Sir Bradley Wiggins will be a novice at the scene of some of his many successes when he returns to competition on Saturday.
The 37-year-old five-time Olympic cycling champion is slated to compete in the elite men’s two-kilometres event at the British Rowing Indoor Championships at the LeeValley Velodrome.
Wiggins in June 2015 set the Hour record at the 2012 Olympic velodrome and in March 2016 won the world Madison title there with Mark Cavendish.
The 2012 Tour de France winner’s most recent prior competitive appearance on British soil came in the London Six Day event at the venue in October 2016. He retired from cycling two months later.
Wiggins turned to rowing for fitness, having long admired the sport, and in June raised the prospect of competing at a sixth Olympics in Tokyo 2020, but this time in a boat.
An endorsement from James Cracknell this week should come as no surprise, given the two-time Olympic rowing champion is a friend of Wiggins and has mentored him in this process.
Cracknell says Wiggins, who will be 40 by Tokyo 2020, is worth a gamble by the British team, while his flirtation with the sport has undoubtedly raised its profile.
Wiggins has been shrouded in scrutiny since winning his fifth Olympic gold in the team pursuit at the Rio Olympics, a triumph which saw him become the Briton with the most Olympic medals with eight.
He was part of a UK Anti-Doping investigation which closed after 14 months last month after a lack of sufficient evidence.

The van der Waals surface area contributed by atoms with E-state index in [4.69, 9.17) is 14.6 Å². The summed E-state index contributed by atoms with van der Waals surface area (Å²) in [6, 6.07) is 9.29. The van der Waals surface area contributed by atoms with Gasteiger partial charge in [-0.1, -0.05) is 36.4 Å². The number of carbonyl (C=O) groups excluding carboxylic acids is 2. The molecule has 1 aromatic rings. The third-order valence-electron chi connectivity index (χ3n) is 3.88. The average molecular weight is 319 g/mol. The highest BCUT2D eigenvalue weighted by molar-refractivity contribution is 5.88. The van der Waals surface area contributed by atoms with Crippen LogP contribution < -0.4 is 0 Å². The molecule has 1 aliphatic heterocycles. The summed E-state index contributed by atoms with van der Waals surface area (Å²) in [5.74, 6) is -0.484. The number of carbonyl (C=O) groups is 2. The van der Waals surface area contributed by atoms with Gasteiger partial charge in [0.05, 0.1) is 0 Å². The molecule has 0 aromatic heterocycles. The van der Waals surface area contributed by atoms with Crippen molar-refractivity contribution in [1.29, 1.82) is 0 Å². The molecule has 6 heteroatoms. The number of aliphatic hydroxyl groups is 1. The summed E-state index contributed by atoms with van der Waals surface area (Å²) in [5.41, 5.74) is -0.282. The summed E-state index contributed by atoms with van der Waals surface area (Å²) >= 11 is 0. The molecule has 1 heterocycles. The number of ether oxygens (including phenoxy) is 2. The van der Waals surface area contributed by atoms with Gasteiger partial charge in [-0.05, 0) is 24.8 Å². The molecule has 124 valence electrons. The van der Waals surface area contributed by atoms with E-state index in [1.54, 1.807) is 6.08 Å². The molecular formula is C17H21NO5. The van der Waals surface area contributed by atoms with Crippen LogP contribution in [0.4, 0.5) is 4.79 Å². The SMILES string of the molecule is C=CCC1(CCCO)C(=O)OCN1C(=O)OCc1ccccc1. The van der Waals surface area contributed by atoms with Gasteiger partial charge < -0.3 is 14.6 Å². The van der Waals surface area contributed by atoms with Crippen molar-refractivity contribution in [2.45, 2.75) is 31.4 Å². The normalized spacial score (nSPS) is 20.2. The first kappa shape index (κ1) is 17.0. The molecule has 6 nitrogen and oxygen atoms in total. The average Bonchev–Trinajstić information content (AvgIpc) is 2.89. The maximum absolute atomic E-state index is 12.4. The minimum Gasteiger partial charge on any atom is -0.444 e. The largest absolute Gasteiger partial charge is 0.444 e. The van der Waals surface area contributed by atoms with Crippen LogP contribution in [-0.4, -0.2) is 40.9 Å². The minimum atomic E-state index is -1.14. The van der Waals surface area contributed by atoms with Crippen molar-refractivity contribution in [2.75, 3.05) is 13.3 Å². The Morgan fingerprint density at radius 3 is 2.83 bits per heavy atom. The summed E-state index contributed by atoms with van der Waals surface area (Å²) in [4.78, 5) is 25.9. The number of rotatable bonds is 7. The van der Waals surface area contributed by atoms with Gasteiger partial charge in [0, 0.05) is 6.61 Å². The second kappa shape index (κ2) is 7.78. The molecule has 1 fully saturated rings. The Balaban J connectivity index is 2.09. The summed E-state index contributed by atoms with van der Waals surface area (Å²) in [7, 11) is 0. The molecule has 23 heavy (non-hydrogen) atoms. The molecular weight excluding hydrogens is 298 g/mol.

Wiggins railed at a “malicious witch-hunt” after UKAD ended the investigation into the contents of a jiffy bag delivered to him and Team Sky at the 2011 Criterium du Dauphine race. Team Sky and Wiggins deny wrongdoing.
But the episode – plus seeking and receiving permission to use a powerful corticosteroid before three major races, including his Tour triumph – impacts on his new pursuit and means the charismatic Wiggins will not be engaging with the media this weekend.
Wiggins has a long history with the site where he will compete on Saturday, as it was the location for the Eastway road cycling circuit where he took part in some of his first races as a junior.
He did not compete there at the London 2012 Olympics, instead riding in, and winning, the road time-trial at Hampton Court.
He compared his Hour record success – cycling the furthest distance possible in 60 minutes – to childbirth, with tongue firmly in cheek.
The 2km effort on an indoor, static rowing machine, such as the ones found in most sport centres and gyms, should take under six minutes.
It is a far cry from competing in a boat, but should provide a measure of Wiggins’ potential.
The British record is held by Olympic champion Moe Sbihi, who in December 2015 clocked five minutes 41.8 seconds to beat four-time Olympic champion Sir Matthew Pinsent’s long-standing best.